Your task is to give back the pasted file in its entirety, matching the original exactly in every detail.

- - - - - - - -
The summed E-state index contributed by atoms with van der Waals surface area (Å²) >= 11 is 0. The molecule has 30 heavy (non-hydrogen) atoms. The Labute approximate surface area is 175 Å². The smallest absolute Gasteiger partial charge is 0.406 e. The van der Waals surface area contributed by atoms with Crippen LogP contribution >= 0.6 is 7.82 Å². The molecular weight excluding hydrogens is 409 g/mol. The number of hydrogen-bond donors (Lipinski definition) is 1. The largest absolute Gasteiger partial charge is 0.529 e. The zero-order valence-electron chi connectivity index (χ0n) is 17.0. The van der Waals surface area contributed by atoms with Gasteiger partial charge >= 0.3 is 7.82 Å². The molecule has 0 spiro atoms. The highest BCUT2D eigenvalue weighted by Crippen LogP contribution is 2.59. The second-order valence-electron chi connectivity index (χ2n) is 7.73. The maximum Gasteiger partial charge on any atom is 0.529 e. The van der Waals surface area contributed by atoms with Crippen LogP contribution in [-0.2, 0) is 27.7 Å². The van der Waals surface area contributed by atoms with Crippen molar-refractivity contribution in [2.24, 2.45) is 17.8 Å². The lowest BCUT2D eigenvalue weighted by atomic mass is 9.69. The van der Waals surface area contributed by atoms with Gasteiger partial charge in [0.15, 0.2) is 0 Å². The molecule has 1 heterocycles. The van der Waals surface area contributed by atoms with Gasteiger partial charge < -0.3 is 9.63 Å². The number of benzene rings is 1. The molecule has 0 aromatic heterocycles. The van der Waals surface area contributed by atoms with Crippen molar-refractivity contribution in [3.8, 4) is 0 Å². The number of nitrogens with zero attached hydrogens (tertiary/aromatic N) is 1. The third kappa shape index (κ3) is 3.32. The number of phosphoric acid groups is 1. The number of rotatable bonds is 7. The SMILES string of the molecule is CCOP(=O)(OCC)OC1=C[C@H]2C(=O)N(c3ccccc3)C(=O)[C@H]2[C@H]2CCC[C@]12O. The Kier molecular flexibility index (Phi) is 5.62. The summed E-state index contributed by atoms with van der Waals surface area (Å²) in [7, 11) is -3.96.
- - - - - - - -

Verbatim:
The summed E-state index contributed by atoms with van der Waals surface area (Å²) >= 11 is 0. The molecule has 30 heavy (non-hydrogen) atoms. The Labute approximate surface area is 175 Å². The smallest absolute Gasteiger partial charge is 0.406 e. The van der Waals surface area contributed by atoms with Crippen LogP contribution >= 0.6 is 7.82 Å². The molecular weight excluding hydrogens is 409 g/mol. The number of hydrogen-bond donors (Lipinski definition) is 1. The largest absolute Gasteiger partial charge is 0.529 e. The zero-order valence-electron chi connectivity index (χ0n) is 17.0. The van der Waals surface area contributed by atoms with Gasteiger partial charge >= 0.3 is 7.82 Å². The molecule has 0 spiro atoms. The highest BCUT2D eigenvalue weighted by Crippen LogP contribution is 2.59. The second-order valence-electron chi connectivity index (χ2n) is 7.73. The maximum Gasteiger partial charge on any atom is 0.529 e. The van der Waals surface area contributed by atoms with Crippen LogP contribution in [-0.2, 0) is 27.7 Å². The van der Waals surface area contributed by atoms with Crippen molar-refractivity contribution in [2.24, 2.45) is 17.8 Å². The lowest BCUT2D eigenvalue weighted by atomic mass is 9.69. The van der Waals surface area contributed by atoms with Gasteiger partial charge in [0.15, 0.2) is 0 Å². The molecule has 1 heterocycles. The van der Waals surface area contributed by atoms with Gasteiger partial charge < -0.3 is 9.63 Å². The number of benzene rings is 1. The molecule has 0 aromatic heterocycles. The van der Waals surface area contributed by atoms with Crippen molar-refractivity contribution in [3.8, 4) is 0 Å². The number of nitrogens with zero attached hydrogens (tertiary/aromatic N) is 1. The third kappa shape index (κ3) is 3.32. The number of phosphoric acid groups is 1. The number of rotatable bonds is 7. The SMILES string of the molecule is CCOP(=O)(OCC)OC1=C[C@H]2C(=O)N(c3ccccc3)C(=O)[C@H]2[C@H]2CCC[C@]12O. The Kier molecular flexibility index (Phi) is 5.62. The summed E-state index contributed by atoms with van der Waals surface area (Å²) in [7, 11) is -3.96.